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Child welfare outcomes vary widely in North Carolina. Data can help explain why.

Child welfare outcomes vary widely in North Carolina. Data can help explain why.

Picture of Kate Martin
The North Carolina Department of Health and Human Services, which oversees child welfare offices in all 100 North Carolina count
The North Carolina Department of Health and Human Services, which oversees child welfare offices in all 100 North Carolina counties, is housed on the campus of the former Dorthea Dix state mental hospital in Raleigh.
(Frank Taylor/Carolina Public Press)

Taking a child from a home is usually a last resort. Social workers are required by federal and state laws and policies to follow specific protocols when deciding whether and when to intervene.

All 100 counties in North Carolina are supposed to operate by the same rules and policies. But those state-level rules are sometimes ambiguous. In practice, local policies lack uniformity, leading to widely divergent outcomes for children and families.

For example, studies by state program evaluators show a wide discrepancy in the intake procedures counties use, resulting in an uneven application of child welfare services statewide.

The lack of consistency in screening abuse reports is concerning enough for state legislators to consider changes to North Carolina’s system. In one in four counties in North Carolina, workers incorrectly screen maltreatment or abuse reports, according to a recent legislative study. 

That study also found that not every county screens complaints about child maltreatment the same way, leaving open the possibility that similar cases in different counties will have different responses and outcomes.

This lack of consistency is possible because of the way North Carolina administers its child welfare system. Most states have a centralized administration of child welfare services, with an overarching state department that monitors regional hubs.

While North Carolina’s Department of Health and Human Services oversees child welfare offices in each of the state’s 100 counties, the state relies on counties to decide how to allocate scarce resources of time and money to protect children.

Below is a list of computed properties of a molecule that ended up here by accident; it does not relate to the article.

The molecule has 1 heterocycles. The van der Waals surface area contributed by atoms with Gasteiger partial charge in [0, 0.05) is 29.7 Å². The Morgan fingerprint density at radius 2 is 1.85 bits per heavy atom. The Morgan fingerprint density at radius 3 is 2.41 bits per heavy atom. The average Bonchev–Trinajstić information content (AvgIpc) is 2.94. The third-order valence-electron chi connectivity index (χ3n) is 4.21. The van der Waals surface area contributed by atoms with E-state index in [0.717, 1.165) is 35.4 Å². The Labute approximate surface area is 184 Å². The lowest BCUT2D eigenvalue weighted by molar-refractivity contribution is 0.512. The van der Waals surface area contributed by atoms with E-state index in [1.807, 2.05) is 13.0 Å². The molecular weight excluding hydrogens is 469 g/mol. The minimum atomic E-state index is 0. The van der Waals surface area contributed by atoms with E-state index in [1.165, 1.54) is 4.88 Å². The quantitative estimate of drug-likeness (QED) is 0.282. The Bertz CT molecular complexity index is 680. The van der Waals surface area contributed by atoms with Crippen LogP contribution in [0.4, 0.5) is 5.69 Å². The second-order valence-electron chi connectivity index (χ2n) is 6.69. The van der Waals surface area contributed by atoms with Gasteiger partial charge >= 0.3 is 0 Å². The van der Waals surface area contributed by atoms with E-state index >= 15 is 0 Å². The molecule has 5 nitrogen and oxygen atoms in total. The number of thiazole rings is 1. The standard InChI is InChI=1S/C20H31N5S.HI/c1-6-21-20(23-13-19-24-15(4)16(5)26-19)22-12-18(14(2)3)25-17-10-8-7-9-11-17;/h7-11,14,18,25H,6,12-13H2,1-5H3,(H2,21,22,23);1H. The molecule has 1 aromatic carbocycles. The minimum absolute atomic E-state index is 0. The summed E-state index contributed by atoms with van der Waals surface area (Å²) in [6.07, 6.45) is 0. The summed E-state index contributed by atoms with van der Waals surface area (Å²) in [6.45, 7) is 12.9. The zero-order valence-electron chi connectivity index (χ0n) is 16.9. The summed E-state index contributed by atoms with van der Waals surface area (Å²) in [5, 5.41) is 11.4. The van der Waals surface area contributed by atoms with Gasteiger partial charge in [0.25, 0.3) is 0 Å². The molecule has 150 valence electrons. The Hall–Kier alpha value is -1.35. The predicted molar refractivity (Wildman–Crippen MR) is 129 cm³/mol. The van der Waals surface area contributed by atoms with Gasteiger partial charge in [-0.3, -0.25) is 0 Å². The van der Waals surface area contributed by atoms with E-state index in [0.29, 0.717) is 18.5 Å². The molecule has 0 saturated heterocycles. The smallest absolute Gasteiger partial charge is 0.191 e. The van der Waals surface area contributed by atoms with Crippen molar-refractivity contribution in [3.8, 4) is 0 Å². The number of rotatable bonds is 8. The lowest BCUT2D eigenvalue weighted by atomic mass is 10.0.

Our research and experience in North Carolina shows the state’s aversion to centralized oversight and accountability is leading to erratic outcomes, with extremes of severity or laxity. 

This also pointed us toward a project that could identify policy and legislative solutions. Additional research showed very few states have the combination of policies that result in this pattern in North Carolina.

Carolina Public Press has written about issues in child protective services agencies for years. In Cherokee County, agency workers were taking children from parents without judicial authority — which has since resulted in felony indictments for two former workers and the former director of social services. These workers and the office were ordered by a judge to not destroy any documents — they did anyway. The situation is also the subject of a federal civil suit.

Editor Frank Taylor has for years followed irregular practices at a variety of child welfare offices. The situations seemed to defy any pattern — some counties were simply sloppy, others appeared overly aggressive in seizing children, some refused to intervene at all despite evidence of obvious abuse and neglect — and some played nepotism games.

Carolina Public Press hopes to examine publicly available data, under the auspices of the 2020 Data Fellowship, to explore inequities in the state’s child welfare system, including those that result in the termination of parental rights.

We will analyze how children in other states that have converted from a decentralized model to one with more state oversight have fared — specifically looking at Georgia, which recently made this change and is comparable to North Carolina in size, demographic makeup and regional identity.

We know some of the policies are borne out of what local officials believe is a necessity. Living arrangements can vary widely from community to community. We hope to identify the outlier counties using data analysis and focus our efforts toward interviewing the officials there and examining outcomes for children.

Undoubtedly the response to the COVID-19 pandemic has changed how some child welfare offices operate. We intend through our reporting to learn how the pandemic changed social workers’ daily jobs, how families are coping with a change to those services, and whether children are suffering more or less. Early anecdotal evidence indicates that because children are not in physical schools, teachers no longer spot abuse that may be visible due to a change in a child’s demeanor, a fading bruise or broken bones.

This will not be an easy task. Through the fellowship, I’ll be seeking to learn more about statistical methods for data analysis using a programming language called R. A deep analysis of publicly available data may yield results that will help illuminate problems in North Carolina that can be made better with a little sunlight. It may reveal which counties have deeply irregular practices when compared to other counties.

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